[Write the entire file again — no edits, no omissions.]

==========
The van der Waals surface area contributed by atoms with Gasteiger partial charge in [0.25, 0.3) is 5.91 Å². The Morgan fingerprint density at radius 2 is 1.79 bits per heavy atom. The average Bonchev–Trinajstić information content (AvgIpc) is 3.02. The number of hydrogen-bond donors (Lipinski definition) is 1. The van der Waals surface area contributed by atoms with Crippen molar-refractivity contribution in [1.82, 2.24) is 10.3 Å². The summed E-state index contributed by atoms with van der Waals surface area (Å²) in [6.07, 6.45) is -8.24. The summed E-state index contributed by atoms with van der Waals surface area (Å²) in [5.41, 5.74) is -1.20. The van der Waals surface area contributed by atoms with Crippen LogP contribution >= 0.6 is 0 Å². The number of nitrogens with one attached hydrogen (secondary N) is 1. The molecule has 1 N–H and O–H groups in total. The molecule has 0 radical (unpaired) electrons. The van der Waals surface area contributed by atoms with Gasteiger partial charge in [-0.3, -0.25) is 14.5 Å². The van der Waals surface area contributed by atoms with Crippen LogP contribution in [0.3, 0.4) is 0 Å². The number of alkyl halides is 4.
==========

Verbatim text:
The van der Waals surface area contributed by atoms with Gasteiger partial charge in [0.25, 0.3) is 5.91 Å². The Morgan fingerprint density at radius 2 is 1.79 bits per heavy atom. The average Bonchev–Trinajstić information content (AvgIpc) is 3.02. The number of hydrogen-bond donors (Lipinski definition) is 1. The van der Waals surface area contributed by atoms with Crippen molar-refractivity contribution in [1.82, 2.24) is 10.3 Å². The summed E-state index contributed by atoms with van der Waals surface area (Å²) in [6.07, 6.45) is -8.24. The summed E-state index contributed by atoms with van der Waals surface area (Å²) in [5.41, 5.74) is -1.20. The van der Waals surface area contributed by atoms with Crippen LogP contribution >= 0.6 is 0 Å². The number of nitrogens with one attached hydrogen (secondary N) is 1. The molecule has 1 N–H and O–H groups in total. The molecule has 0 radical (unpaired) electrons. The van der Waals surface area contributed by atoms with Gasteiger partial charge in [-0.3, -0.25) is 14.5 Å². The van der Waals surface area contributed by atoms with Crippen LogP contribution in [0.3, 0.4) is 0 Å². The number of alkyl halides is 4.